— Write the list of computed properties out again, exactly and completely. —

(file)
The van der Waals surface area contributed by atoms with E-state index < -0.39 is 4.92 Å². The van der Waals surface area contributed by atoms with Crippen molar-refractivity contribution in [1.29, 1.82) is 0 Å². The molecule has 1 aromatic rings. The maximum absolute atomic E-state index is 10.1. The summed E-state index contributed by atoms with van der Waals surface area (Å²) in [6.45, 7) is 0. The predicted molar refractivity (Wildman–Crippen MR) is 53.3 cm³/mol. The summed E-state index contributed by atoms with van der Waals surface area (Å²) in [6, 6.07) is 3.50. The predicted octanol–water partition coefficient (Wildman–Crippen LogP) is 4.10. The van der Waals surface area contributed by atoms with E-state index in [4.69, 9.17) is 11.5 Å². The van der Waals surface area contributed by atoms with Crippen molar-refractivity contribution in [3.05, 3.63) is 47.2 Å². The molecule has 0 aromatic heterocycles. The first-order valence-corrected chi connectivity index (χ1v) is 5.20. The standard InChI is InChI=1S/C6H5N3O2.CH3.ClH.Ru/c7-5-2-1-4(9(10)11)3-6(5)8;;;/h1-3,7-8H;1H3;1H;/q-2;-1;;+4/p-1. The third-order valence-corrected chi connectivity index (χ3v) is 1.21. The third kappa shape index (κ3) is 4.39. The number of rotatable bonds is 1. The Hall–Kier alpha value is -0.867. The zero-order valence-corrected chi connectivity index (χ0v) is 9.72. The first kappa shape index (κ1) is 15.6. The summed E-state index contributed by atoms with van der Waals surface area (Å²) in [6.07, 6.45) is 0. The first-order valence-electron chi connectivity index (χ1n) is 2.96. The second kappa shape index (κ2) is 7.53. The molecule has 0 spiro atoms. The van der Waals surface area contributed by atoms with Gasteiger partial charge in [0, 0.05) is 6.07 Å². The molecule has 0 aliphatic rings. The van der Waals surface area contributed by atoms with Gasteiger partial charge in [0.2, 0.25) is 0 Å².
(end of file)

The van der Waals surface area contributed by atoms with E-state index < -0.39 is 4.92 Å². The van der Waals surface area contributed by atoms with Crippen molar-refractivity contribution in [1.29, 1.82) is 0 Å². The molecule has 1 aromatic rings. The maximum absolute atomic E-state index is 10.1. The summed E-state index contributed by atoms with van der Waals surface area (Å²) in [6.45, 7) is 0. The predicted molar refractivity (Wildman–Crippen MR) is 53.3 cm³/mol. The summed E-state index contributed by atoms with van der Waals surface area (Å²) in [6, 6.07) is 3.50. The predicted octanol–water partition coefficient (Wildman–Crippen LogP) is 4.10. The van der Waals surface area contributed by atoms with E-state index in [4.69, 9.17) is 11.5 Å². The van der Waals surface area contributed by atoms with Crippen molar-refractivity contribution in [3.05, 3.63) is 47.2 Å². The molecule has 0 aromatic heterocycles. The first-order valence-corrected chi connectivity index (χ1v) is 5.20. The standard InChI is InChI=1S/C6H5N3O2.CH3.ClH.Ru/c7-5-2-1-4(9(10)11)3-6(5)8;;;/h1-3,7-8H;1H3;1H;/q-2;-1;;+4/p-1. The third-order valence-corrected chi connectivity index (χ3v) is 1.21. The third kappa shape index (κ3) is 4.39. The number of rotatable bonds is 1. The Hall–Kier alpha value is -0.867. The zero-order valence-corrected chi connectivity index (χ0v) is 9.72. The first kappa shape index (κ1) is 15.6. The summed E-state index contributed by atoms with van der Waals surface area (Å²) in [6.07, 6.45) is 0. The first-order valence-electron chi connectivity index (χ1n) is 2.96. The second kappa shape index (κ2) is 7.53. The molecule has 0 spiro atoms. The van der Waals surface area contributed by atoms with Gasteiger partial charge in [0, 0.05) is 6.07 Å². The molecule has 0 aliphatic rings. The van der Waals surface area contributed by atoms with Gasteiger partial charge in [0.2, 0.25) is 0 Å².